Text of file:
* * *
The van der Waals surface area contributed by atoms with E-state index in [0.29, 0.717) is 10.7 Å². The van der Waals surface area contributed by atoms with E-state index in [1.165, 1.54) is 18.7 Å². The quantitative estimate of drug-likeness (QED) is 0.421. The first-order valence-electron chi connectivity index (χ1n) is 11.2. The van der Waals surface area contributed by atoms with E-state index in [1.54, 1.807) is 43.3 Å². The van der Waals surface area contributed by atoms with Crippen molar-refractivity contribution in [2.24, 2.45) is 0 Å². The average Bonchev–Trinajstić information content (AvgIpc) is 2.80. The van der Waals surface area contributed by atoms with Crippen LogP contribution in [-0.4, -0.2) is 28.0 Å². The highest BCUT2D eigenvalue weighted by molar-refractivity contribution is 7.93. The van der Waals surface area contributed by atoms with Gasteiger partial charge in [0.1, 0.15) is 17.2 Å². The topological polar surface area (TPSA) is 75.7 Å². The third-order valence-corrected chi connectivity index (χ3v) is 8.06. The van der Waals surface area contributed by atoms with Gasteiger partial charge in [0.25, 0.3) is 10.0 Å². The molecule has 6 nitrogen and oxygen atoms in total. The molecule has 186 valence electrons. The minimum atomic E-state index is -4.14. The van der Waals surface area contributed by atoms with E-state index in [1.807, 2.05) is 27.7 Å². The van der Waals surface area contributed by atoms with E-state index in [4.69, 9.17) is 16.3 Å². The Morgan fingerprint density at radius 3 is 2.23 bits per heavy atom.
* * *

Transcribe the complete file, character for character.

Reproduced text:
The van der Waals surface area contributed by atoms with E-state index in [0.29, 0.717) is 10.7 Å². The van der Waals surface area contributed by atoms with E-state index in [1.165, 1.54) is 18.7 Å². The quantitative estimate of drug-likeness (QED) is 0.421. The first-order valence-electron chi connectivity index (χ1n) is 11.2. The van der Waals surface area contributed by atoms with E-state index in [1.54, 1.807) is 43.3 Å². The van der Waals surface area contributed by atoms with Crippen molar-refractivity contribution in [2.24, 2.45) is 0 Å². The average Bonchev–Trinajstić information content (AvgIpc) is 2.80. The van der Waals surface area contributed by atoms with Crippen LogP contribution in [-0.4, -0.2) is 28.0 Å². The highest BCUT2D eigenvalue weighted by molar-refractivity contribution is 7.93. The van der Waals surface area contributed by atoms with Gasteiger partial charge in [0.1, 0.15) is 17.2 Å². The topological polar surface area (TPSA) is 75.7 Å². The third-order valence-corrected chi connectivity index (χ3v) is 8.06. The van der Waals surface area contributed by atoms with Gasteiger partial charge in [0.25, 0.3) is 10.0 Å². The molecule has 6 nitrogen and oxygen atoms in total. The molecule has 186 valence electrons. The minimum atomic E-state index is -4.14. The van der Waals surface area contributed by atoms with E-state index in [1.807, 2.05) is 27.7 Å². The van der Waals surface area contributed by atoms with E-state index in [4.69, 9.17) is 16.3 Å². The Morgan fingerprint density at radius 3 is 2.23 bits per heavy atom.